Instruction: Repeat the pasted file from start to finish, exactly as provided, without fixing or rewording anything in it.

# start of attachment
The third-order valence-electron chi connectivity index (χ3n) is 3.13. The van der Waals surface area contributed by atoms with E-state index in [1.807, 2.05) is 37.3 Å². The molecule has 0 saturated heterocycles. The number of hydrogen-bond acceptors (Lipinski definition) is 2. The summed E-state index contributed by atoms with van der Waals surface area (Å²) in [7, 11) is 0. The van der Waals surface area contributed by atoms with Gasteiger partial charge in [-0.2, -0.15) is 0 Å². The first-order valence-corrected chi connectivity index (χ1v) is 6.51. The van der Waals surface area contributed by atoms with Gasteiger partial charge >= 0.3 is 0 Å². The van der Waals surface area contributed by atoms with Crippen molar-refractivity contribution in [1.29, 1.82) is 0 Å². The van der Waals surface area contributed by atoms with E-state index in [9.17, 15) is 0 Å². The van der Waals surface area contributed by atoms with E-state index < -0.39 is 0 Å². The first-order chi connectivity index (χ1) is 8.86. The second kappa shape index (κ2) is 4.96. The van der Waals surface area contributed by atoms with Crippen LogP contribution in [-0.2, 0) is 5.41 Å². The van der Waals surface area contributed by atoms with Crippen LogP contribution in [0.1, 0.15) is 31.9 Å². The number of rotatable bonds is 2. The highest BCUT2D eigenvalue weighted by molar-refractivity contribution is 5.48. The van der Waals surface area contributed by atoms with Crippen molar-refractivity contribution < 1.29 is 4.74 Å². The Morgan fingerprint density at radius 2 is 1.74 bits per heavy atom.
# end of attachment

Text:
The third-order valence-electron chi connectivity index (χ3n) is 3.13. The van der Waals surface area contributed by atoms with E-state index in [1.807, 2.05) is 37.3 Å². The molecule has 0 saturated heterocycles. The number of hydrogen-bond acceptors (Lipinski definition) is 2. The summed E-state index contributed by atoms with van der Waals surface area (Å²) in [7, 11) is 0. The van der Waals surface area contributed by atoms with Gasteiger partial charge in [-0.2, -0.15) is 0 Å². The first-order valence-corrected chi connectivity index (χ1v) is 6.51. The van der Waals surface area contributed by atoms with Gasteiger partial charge >= 0.3 is 0 Å². The van der Waals surface area contributed by atoms with Crippen molar-refractivity contribution in [1.29, 1.82) is 0 Å². The van der Waals surface area contributed by atoms with E-state index in [9.17, 15) is 0 Å². The van der Waals surface area contributed by atoms with E-state index < -0.39 is 0 Å². The first-order chi connectivity index (χ1) is 8.86. The second kappa shape index (κ2) is 4.96. The van der Waals surface area contributed by atoms with Crippen LogP contribution in [-0.2, 0) is 5.41 Å². The van der Waals surface area contributed by atoms with Crippen LogP contribution in [0.1, 0.15) is 31.9 Å². The number of rotatable bonds is 2. The highest BCUT2D eigenvalue weighted by molar-refractivity contribution is 5.48. The van der Waals surface area contributed by atoms with Crippen molar-refractivity contribution < 1.29 is 4.74 Å². The Morgan fingerprint density at radius 2 is 1.74 bits per heavy atom.